With a better understanding of OSSN, ODs can identify and treat the condition earlier for more favorable outcomes. Photo: Paul Hammond, OD. Click image to enlarge.
Ocular surface squamous neoplasia (OSSN) results from abnormal growth of atypical squamous epithelial cells in the conjunctival, limbal and corneal epithelium. Incidence rates of the condition vary globally depending on geography, with a higher prevalence reported in the southern hemisphere. Risk factors include older age, ultraviolet light exposure, fair skin pigmentation and immunocompromised status. Researchers recently evaluated a region in New Zealand with one of the highest reported incidence rates of OSSN in the hopes of applying their findings globally to better understand the condition’s pathophysiology and amenability to treatment.
The review included all patients who presented with pterygium or conjunctival lesions in the region in 2020. Patients were on average 69.4 years of age, predominantly male (78%) and of New Zealand-European ethnicity (89%). Eighty-eight percent of all excised conjunctival and corneal specimens were sent for histopathologic examination. The primary outcome measure was the incidence of OSSN.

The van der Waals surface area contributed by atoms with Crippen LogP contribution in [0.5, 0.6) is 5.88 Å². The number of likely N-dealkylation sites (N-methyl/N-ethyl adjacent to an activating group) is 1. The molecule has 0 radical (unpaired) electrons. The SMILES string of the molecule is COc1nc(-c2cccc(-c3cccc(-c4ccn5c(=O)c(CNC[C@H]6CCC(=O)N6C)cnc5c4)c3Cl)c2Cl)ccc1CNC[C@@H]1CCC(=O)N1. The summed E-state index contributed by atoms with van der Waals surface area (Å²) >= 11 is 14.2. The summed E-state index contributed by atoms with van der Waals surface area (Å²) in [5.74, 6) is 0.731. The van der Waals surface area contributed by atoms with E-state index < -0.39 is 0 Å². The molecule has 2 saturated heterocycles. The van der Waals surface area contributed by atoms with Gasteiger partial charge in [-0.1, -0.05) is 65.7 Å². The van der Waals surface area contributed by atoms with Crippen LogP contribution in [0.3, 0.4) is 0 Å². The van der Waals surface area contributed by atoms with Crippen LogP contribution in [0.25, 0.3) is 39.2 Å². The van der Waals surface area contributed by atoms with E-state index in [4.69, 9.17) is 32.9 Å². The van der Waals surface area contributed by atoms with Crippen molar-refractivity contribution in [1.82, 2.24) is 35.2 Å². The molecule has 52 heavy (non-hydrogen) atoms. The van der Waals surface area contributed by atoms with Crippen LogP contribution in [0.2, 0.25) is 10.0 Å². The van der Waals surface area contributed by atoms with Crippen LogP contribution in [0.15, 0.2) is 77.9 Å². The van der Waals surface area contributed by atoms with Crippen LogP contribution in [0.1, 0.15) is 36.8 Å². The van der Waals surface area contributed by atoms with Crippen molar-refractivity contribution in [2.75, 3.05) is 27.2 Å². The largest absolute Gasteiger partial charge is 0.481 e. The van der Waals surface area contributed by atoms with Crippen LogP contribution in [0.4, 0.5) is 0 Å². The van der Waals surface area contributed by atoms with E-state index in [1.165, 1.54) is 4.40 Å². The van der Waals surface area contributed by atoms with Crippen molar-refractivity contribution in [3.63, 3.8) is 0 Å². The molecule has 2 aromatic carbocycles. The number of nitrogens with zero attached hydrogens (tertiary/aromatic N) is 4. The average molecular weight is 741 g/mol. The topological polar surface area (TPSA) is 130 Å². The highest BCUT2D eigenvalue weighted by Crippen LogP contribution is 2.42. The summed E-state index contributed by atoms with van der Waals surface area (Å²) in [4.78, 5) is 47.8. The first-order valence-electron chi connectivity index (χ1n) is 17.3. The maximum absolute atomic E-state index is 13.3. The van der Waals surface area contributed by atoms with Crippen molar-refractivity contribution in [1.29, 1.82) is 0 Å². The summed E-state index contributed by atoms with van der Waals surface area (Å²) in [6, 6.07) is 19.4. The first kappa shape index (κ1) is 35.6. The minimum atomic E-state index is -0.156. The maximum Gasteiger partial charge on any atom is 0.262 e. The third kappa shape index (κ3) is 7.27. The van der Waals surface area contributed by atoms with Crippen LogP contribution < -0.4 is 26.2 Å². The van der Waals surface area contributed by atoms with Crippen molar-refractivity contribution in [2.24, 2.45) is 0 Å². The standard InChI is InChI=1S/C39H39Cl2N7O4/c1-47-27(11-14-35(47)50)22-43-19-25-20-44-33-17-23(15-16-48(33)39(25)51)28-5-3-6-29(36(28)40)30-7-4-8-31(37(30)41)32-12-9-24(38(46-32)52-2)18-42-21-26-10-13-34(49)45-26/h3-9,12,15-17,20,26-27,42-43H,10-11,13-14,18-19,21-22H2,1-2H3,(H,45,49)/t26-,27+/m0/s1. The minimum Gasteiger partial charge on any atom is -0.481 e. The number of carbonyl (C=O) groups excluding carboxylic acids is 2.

Of the 185 excised lesions sent for histopathological assessment, 18 (10%) were reported as OSSN. The OSSN annual incidence was 3.67 per 100,000 per year. Histology grades included conjunctival intraepithelial neoplasia (CIN)-I (25%), CIN-II (25%), CIN-III (12.5%), carcinoma in situ (25%) and invasive squamous cell carcinoma (12.5%). One patient with invasive squamous cell carcinoma required exenteration.
“OSSN typically responds well to treatment, and the mortality rate is very low when the disease is identified early,” the study authors concluded in their paper. “Delays in diagnosis or treatment can lead to preventable loss of vision and the need for more aggressive treatment including exenteration. Routine histological analysis of all conjunctival specimens is important to accurately diagnose, treat and monitor OSSN.”
Rossain RR, Oh JA, McLintock C, et al. Ocular surface squamous neoplasia: a 12-month prospective evaluation of incidence in Waikato, New Zealand. Eye (Lond). 2022;36(8):1567-70.